10 Things You Might Not Know About Stevia

This fall, three Stevia One-owned farms in northern Peru became the first of their kind to earn Rainforest Alliance certification. We’re celebrating this sweet sustainability milestone with a few fun facts about the zero-calorie sugar substitute.


  1. There are nearly 300 plants in the Stevia genus, but the Stevia rebaudiana plant is the only one with incredibly sweet properties.
  2. Stevia grows wild in Peru, Paraguay, Brazil and a number of other South American countries.
  3. The sweet leaf may have been used in pre-Columbian times to sweeten mate, a traditional South American beverage.
  4. Stevia can be up to 300 times sweeter than natural sugar.
  5. By 2050, demand for stevia could displace 25 percent of global demand for sugar.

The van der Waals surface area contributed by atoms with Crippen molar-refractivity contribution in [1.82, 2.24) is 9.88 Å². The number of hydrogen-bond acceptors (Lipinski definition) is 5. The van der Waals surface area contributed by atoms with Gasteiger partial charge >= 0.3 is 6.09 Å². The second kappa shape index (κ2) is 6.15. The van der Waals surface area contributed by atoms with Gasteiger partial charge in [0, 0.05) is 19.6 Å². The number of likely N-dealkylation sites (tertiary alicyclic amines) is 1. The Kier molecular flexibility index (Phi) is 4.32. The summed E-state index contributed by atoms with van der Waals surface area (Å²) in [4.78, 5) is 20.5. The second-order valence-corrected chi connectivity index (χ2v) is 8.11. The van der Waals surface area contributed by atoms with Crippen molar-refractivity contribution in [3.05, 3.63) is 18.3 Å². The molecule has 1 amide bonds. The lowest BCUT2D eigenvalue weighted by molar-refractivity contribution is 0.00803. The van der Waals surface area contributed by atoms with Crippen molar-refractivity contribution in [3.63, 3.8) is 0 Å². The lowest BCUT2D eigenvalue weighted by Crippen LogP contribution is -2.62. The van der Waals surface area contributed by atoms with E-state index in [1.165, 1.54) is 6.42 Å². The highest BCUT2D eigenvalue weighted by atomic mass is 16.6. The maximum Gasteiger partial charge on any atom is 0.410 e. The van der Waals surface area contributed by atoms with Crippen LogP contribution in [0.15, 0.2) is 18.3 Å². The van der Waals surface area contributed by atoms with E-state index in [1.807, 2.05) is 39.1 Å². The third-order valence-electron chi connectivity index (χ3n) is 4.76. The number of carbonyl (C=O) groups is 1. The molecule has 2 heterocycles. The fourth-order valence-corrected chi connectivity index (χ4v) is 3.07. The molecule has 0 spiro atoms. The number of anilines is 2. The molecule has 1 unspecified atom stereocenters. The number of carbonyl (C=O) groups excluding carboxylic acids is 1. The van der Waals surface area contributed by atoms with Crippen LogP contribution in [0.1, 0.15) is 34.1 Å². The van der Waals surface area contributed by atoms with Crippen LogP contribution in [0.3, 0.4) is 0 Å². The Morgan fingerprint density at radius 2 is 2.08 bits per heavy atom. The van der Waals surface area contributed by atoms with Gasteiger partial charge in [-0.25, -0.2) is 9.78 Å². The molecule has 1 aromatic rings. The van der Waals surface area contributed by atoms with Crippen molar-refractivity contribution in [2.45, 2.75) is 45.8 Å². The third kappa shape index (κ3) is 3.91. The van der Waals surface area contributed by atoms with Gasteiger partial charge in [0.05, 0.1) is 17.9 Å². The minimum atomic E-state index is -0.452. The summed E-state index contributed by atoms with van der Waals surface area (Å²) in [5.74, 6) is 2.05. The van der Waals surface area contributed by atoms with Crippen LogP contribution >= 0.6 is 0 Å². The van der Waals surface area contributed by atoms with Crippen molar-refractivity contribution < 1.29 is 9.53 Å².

6. Research suggests that stevia may hold promise as a treatment for hypertension and type 2 diabetes.
  7. While it requires ample sun exposure, the stevia plant is adaptable and can thrive in the ground or in pots in a variety of regions.
  8. Japan produced the first commercial stevia sweetener in 1971.
  9. Stevia was not FDA approved for use as a sweetener in the US until 2008.
  10. Between 2008 and 2012, there was a 400 percent global increase in new stevia-based products.

Stevia One Perú SAC includes three farms covering 1,853 acres of land (750 hectares). As part of the Rainforest Alliance certification process, the farm group worked to restore the land through reforestation and improved soil health by investing in irrigation and an organic fertilizer system. The farm also ensures the welfare of its 520 permanent workers, and provides salary and wages above the national average.

One thought on “10 Things You Might Not Know About Stevia

  1. And where average yearly precipitation is
    low not only is it possible but it is very important to do so.
    estimates that 40% of rivers and streams are unfishable and unswimmable and 50% of lakes and ponds are unfishable and unswimmable.
    No matter where one lives or works it seems like there
    is always a small patch of soil in need of landscaping attention and maintenance.

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